It probably doesn’t surprise you to hear that Evanston has been focusing on environmental issues long before they were mainstream.
The Evanston Ecology Center opened in 1974 on the grounds of the Ladd Arboretum to be used as place to teach environmental education and promote volunteerism for environmental causes. Owned by the city of Evanston, the center’s mission has been to promote a greater appreciation, awareness and knowledge of the environment, and it has done that over the years through introductory natural history classes and popular summer camps for kids. Having a natural preserve in the city was also a motivation for developers of the facility.
The non-profitEvanston Environmental Association was founded in 1976 to support the mission of the center and the Ladd Arboretum, and that remains the primary focus of the organization today.
“We are an organization that supports the programs of the Evanston Ecology Center,” said Rick Nelson, president of the EEA. “The Ecology Center needs volunteers on an ongoing basis, in areas such as the care of indoor animal habitats, assisting in the center's educational programs, maintenance tasks, and many more areas.”
The center offers many programs, both onsite and off, including fourcommunity gardens, summer camps, canoeing trips on the North Shore Channel, environmental programming at Light House Park, and free “access to fishing” youth programs.
Youth education has always been a big part of the EEC’s mission, and its summer camp programs for kids age 3 to 11 continue to draw a huge interest. Additional one-time programs for teens and families are available as well. There are also outreach programs available for schools and the boy and girl scouts.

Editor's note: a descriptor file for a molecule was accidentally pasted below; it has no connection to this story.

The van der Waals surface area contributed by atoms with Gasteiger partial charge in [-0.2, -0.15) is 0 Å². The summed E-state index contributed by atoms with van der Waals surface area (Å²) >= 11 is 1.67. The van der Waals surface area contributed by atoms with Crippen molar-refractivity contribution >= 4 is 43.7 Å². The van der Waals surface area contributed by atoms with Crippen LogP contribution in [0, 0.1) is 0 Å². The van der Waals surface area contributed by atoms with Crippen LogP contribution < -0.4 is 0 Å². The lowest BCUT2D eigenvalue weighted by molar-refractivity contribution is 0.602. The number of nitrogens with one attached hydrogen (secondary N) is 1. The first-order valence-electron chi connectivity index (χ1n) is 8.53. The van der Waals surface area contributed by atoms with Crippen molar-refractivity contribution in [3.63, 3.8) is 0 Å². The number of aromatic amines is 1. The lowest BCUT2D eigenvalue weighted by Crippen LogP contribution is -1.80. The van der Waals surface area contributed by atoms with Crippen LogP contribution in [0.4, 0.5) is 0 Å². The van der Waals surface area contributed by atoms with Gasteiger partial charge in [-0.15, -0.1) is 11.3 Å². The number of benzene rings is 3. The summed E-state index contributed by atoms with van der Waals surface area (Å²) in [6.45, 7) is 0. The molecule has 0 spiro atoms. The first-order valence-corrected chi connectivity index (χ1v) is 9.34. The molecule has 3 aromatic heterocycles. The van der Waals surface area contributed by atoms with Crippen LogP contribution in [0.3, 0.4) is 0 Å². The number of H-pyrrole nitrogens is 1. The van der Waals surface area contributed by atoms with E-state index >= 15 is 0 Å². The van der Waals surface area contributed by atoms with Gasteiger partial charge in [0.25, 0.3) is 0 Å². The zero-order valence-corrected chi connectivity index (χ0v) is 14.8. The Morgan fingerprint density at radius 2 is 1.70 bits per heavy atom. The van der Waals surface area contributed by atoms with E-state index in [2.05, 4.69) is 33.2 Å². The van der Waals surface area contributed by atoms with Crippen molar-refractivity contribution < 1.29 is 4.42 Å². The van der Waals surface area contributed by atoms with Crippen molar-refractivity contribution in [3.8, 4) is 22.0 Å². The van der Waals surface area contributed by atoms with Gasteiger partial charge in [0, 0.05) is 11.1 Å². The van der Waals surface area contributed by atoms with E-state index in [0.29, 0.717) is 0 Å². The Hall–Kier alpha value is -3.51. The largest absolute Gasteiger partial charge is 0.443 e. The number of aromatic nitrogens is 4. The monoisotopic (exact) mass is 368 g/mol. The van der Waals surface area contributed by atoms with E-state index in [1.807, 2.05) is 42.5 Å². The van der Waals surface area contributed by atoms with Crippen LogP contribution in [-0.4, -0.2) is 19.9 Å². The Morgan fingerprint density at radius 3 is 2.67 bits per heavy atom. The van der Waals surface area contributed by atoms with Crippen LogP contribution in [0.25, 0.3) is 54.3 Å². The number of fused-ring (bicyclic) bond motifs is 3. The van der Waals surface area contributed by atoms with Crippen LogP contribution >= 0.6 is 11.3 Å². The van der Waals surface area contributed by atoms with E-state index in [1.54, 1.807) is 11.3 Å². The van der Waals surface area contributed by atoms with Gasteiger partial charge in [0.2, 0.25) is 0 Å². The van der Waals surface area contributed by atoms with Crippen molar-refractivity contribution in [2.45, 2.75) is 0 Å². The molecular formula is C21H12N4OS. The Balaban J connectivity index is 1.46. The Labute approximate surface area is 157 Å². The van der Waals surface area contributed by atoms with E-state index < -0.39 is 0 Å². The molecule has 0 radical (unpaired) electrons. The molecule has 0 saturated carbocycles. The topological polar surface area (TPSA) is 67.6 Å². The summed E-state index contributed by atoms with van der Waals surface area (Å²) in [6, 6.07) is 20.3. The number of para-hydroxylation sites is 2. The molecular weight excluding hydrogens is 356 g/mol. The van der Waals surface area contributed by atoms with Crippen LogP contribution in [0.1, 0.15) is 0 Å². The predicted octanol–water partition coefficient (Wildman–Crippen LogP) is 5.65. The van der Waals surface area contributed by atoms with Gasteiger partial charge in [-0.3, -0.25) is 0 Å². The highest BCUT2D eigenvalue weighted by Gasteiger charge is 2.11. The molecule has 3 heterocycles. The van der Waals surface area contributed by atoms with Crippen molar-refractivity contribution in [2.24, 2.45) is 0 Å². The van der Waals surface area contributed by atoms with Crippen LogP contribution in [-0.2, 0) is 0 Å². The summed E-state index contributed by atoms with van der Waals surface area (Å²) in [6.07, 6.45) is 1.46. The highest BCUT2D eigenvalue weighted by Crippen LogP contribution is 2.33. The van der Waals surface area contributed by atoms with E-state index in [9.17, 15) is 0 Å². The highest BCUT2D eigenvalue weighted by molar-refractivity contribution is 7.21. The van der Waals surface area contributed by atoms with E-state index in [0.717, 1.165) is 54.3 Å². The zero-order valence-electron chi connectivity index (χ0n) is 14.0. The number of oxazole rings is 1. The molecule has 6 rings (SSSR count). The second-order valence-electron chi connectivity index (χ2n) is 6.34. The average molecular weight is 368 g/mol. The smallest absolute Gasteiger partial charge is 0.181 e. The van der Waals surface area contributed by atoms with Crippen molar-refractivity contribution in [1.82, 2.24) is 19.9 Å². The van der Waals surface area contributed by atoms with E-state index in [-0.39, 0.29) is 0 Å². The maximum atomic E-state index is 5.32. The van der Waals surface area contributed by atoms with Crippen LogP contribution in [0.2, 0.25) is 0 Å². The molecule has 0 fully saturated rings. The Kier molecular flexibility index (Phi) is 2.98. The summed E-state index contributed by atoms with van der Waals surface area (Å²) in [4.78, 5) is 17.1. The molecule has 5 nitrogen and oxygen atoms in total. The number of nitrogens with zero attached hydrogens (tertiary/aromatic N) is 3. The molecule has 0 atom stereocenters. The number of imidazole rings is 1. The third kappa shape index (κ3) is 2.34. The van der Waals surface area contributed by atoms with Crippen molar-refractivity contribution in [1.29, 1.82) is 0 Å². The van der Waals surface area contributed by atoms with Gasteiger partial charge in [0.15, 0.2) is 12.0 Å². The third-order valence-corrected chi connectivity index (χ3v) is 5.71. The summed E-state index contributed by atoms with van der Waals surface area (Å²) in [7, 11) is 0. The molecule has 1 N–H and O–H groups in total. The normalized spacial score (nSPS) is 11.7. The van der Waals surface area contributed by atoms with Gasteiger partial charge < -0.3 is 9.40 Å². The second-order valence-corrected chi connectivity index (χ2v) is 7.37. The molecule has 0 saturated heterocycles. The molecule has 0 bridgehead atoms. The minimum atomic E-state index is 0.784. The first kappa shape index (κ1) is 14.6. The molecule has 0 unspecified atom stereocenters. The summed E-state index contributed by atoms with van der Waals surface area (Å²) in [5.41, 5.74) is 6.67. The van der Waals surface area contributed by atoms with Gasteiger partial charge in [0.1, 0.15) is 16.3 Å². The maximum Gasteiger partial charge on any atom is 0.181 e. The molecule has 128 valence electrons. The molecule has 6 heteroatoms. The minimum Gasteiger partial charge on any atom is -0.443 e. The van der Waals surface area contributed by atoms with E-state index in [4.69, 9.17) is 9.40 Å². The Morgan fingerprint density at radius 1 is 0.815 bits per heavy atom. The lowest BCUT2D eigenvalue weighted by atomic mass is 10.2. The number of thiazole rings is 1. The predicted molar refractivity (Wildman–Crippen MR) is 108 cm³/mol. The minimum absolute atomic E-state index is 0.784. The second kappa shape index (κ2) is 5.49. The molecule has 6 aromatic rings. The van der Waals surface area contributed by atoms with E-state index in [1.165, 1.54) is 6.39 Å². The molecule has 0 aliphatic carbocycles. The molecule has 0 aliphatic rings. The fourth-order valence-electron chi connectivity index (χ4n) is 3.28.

To help fund the programs, the Evanston Environmental Association has several signature events throughout the year. The annualGarden Walk, this year on June 28, features a showcase of eight private gardens along with a public school garden that was designated a Schoolyard Habitat Site by the Illinois Department of Natural Resources. The 4th AnnualGreen Ball will be held on May 29, and features food, drinks, live music and a way to get to know more of the volunteers in the organization.
Finally, the Green Living Festival on Sept. 13 serves as more of an outreach program, bringing together businesses and non-profits to share ideas, products and services to help promote environmental causes. But it’s also a festival, with food, music, storytellers and kids activities.
For anyone looking to make a difference, the Evanston Environmental Association is always looking for help in spreading the message of living a green life.
“We are looking for people who can help in the planning and execution of events,” Nelson said. “We sometimes are looking for event volunteers with specific skills, but many times just need someone to take a task and execute it.”
Whether you’re looking to pick up some new skills—or pass those onto others—the Evanston Environmental Association is a great organization for those with an interest in making the city greener.